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Title
 Manchester Hill
Description
Posthumous Victoria Cross citation for Lieutenant-Colonel Wilfrith Elstob, Commanding Officer, 16th Battalion Manchester Rifles: For most conspicuous bravery, devotion to duty and self-sacrifice during operations at Manchester Redoubt, near St. Quentin, on the 21st March, 1918. During the prelimina¡y bombardment …
Publisher
Date
1918-03-21
Scenario#
25
Scenario Description
Posthumous Victoria Cross citation for Lieutenant-Colonel Wilfrith Elstob, Commanding Officer, 16th Battalion Manchester Rifles: For most conspicuous bravery, devotion to duty and self-sacrifice during operations at Manchester Redoubt, near St. Quentin, on the 21st March, 1918. During the prelimina¡y bombardment he encouraged his men in the posts in the Redoubt by frequent visits, and when repeated attacks developed controlled the defence at the points threatened, giving personal support with revolver, rifle and bombs. Single-handed he repulsed one bombing assault driving back the enemy and inllicting severe casualties. Later, when annnunition was required, he made several journeys under severe fire in order to replenish the supply. Throughout the day Lieutenant-Colonel Elstob, although twice wounded, showed the most fearless disregard of his own safety, and by his encouragement and noble example inspired his command to the fullest degree. The Manchester Redoubt was surrounded in the first wave of the enemy attack, but by means of the buried cable Lieutenant-Colonel Elstob was able to assure his Brigade Commander that “The Manchester Regiment will defend Manchester Hill to the last.”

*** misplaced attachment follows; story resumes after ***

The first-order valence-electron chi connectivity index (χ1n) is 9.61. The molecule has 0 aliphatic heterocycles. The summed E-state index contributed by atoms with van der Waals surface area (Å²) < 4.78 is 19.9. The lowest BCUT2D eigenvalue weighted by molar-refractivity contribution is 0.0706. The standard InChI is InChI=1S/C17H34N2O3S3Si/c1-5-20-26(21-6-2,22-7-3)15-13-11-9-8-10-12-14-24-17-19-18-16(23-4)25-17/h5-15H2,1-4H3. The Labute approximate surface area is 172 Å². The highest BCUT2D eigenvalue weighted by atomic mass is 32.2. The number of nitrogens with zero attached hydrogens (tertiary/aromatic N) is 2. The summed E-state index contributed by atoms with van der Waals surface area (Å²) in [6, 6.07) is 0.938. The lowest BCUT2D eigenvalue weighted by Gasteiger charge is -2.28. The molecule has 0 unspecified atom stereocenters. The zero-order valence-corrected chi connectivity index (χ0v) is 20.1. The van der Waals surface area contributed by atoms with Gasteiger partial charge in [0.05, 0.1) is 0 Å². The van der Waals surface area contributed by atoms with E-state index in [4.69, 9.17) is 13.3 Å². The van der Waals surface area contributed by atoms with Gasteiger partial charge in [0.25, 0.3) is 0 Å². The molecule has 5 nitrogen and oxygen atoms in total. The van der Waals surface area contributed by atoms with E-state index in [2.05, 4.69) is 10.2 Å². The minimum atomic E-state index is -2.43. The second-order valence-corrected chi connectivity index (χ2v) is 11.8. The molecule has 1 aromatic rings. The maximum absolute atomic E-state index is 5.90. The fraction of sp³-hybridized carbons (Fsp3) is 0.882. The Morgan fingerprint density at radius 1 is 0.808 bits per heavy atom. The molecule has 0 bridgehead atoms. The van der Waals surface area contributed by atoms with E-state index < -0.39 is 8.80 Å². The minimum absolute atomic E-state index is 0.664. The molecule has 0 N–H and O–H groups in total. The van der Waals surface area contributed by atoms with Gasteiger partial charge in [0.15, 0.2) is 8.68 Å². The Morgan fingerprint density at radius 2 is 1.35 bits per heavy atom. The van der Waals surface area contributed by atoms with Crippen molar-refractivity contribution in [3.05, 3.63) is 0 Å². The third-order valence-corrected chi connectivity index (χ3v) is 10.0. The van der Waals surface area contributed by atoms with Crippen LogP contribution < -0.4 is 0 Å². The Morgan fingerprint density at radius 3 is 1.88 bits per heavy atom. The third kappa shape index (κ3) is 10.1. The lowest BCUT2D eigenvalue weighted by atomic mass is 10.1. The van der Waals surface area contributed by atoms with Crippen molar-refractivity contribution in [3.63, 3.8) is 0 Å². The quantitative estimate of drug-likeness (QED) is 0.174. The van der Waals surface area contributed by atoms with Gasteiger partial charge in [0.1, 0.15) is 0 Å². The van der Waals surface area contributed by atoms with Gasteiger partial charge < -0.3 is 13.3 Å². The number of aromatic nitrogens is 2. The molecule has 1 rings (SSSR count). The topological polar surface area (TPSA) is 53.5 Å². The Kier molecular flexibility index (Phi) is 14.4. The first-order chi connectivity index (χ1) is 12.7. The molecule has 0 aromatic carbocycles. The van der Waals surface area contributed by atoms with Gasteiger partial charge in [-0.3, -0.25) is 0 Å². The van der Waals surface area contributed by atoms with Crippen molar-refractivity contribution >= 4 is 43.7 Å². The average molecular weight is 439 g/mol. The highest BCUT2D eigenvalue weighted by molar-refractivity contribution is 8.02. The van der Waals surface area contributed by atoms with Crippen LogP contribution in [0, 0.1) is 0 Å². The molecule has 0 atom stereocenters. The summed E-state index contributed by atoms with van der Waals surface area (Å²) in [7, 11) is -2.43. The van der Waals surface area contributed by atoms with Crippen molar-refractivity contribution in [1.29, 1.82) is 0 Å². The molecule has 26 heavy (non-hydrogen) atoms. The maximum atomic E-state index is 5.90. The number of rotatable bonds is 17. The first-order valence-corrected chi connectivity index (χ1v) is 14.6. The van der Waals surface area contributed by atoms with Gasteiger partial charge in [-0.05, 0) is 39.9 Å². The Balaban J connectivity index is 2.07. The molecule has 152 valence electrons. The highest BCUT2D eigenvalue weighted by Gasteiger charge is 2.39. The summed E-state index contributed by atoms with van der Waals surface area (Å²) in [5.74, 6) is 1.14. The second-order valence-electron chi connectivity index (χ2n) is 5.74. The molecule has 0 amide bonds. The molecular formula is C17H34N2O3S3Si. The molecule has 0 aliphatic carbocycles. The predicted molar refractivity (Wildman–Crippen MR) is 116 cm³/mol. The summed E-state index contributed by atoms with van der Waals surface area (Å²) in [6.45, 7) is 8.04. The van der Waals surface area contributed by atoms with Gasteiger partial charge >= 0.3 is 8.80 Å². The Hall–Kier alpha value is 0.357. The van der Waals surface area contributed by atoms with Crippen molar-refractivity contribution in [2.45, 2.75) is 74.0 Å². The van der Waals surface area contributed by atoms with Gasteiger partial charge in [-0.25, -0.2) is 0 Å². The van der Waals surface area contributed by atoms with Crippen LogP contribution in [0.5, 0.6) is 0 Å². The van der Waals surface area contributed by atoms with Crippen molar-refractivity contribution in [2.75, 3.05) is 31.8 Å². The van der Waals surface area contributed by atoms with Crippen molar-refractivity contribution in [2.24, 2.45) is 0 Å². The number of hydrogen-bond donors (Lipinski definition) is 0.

Location
Saint Quentin, France
Battle Name
Battle Narrative
Operation Michael was a major German military offensive during the First World War that began the German Spring Offensive on 21 March 1918. It was launched from the Hindenburg Line, in the vicinity of Saint-Quentin, France. Its goal was to break through the Allied (Entente) lines and advance in a north-westerly direction to seize the Channel Ports, which supplied the British Expeditionary Force (BEF) and to drive the BEF into the sea. Two days later General Erich Ludendorff, the chief of the German General Staff, adjusted his plan and pushed for an offensive due west, along the whole of the British front north of the River Somme. This was designed to first separate the French and British Armies before continuing with the original concept of pushing the BEF into the sea. The offensive ended at Villers-Bretonneux, to the east of the Allied communications centre at Amiens, where the Allies managed to halt the German advance; the German Army had suffered many casualties and was unable to maintain supplies to the advancing troops.
Narrative Source
Combatants
German
British

Geolocation

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